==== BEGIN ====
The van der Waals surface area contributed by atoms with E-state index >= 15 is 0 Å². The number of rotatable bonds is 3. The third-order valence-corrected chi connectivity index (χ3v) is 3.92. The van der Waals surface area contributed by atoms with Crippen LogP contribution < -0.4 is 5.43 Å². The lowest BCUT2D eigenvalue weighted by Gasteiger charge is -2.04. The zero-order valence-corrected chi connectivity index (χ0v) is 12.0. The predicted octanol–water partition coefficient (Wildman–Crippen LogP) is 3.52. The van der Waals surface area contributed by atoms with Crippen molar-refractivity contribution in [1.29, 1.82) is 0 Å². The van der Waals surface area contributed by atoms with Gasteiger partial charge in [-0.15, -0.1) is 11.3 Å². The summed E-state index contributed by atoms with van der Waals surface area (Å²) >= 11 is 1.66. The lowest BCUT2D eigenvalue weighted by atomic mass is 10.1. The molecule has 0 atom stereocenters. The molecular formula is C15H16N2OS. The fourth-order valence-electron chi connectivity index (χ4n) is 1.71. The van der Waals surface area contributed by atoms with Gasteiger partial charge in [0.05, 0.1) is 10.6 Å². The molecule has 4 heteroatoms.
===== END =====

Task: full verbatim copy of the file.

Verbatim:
The van der Waals surface area contributed by atoms with E-state index >= 15 is 0 Å². The number of rotatable bonds is 3. The third-order valence-corrected chi connectivity index (χ3v) is 3.92. The van der Waals surface area contributed by atoms with Crippen LogP contribution < -0.4 is 5.43 Å². The lowest BCUT2D eigenvalue weighted by Gasteiger charge is -2.04. The zero-order valence-corrected chi connectivity index (χ0v) is 12.0. The predicted octanol–water partition coefficient (Wildman–Crippen LogP) is 3.52. The van der Waals surface area contributed by atoms with Crippen molar-refractivity contribution in [1.29, 1.82) is 0 Å². The van der Waals surface area contributed by atoms with Gasteiger partial charge in [-0.15, -0.1) is 11.3 Å². The summed E-state index contributed by atoms with van der Waals surface area (Å²) >= 11 is 1.66. The lowest BCUT2D eigenvalue weighted by atomic mass is 10.1. The molecule has 0 atom stereocenters. The molecular formula is C15H16N2OS. The fourth-order valence-electron chi connectivity index (χ4n) is 1.71. The van der Waals surface area contributed by atoms with Gasteiger partial charge in [0.05, 0.1) is 10.6 Å². The molecule has 4 heteroatoms.